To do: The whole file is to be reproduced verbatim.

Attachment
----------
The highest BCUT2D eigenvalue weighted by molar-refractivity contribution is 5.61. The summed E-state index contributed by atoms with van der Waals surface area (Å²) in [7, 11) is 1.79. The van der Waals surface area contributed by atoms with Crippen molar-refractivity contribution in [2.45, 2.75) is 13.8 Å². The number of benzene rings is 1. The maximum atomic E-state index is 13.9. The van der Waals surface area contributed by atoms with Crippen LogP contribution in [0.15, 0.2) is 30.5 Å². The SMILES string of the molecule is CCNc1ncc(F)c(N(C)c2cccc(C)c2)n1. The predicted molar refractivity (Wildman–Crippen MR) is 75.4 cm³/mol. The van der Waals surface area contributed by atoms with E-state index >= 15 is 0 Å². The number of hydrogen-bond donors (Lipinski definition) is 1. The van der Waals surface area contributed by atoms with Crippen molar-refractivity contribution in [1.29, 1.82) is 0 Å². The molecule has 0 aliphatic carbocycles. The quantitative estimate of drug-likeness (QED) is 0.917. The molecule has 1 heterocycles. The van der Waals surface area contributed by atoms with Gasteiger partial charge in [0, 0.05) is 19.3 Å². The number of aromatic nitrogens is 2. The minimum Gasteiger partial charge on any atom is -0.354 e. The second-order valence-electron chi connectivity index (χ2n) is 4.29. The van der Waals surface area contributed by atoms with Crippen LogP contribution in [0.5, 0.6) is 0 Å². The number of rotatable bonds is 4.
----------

The highest BCUT2D eigenvalue weighted by molar-refractivity contribution is 5.61. The summed E-state index contributed by atoms with van der Waals surface area (Å²) in [7, 11) is 1.79. The van der Waals surface area contributed by atoms with Crippen molar-refractivity contribution in [2.45, 2.75) is 13.8 Å². The number of benzene rings is 1. The maximum atomic E-state index is 13.9. The van der Waals surface area contributed by atoms with Crippen LogP contribution in [0.15, 0.2) is 30.5 Å². The SMILES string of the molecule is CCNc1ncc(F)c(N(C)c2cccc(C)c2)n1. The predicted molar refractivity (Wildman–Crippen MR) is 75.4 cm³/mol. The van der Waals surface area contributed by atoms with E-state index >= 15 is 0 Å². The number of hydrogen-bond donors (Lipinski definition) is 1. The van der Waals surface area contributed by atoms with Crippen molar-refractivity contribution in [1.29, 1.82) is 0 Å². The molecule has 0 aliphatic carbocycles. The quantitative estimate of drug-likeness (QED) is 0.917. The molecule has 1 heterocycles. The van der Waals surface area contributed by atoms with Gasteiger partial charge in [0, 0.05) is 19.3 Å². The number of aromatic nitrogens is 2. The minimum Gasteiger partial charge on any atom is -0.354 e. The second-order valence-electron chi connectivity index (χ2n) is 4.29. The van der Waals surface area contributed by atoms with Crippen LogP contribution in [0.5, 0.6) is 0 Å². The number of rotatable bonds is 4.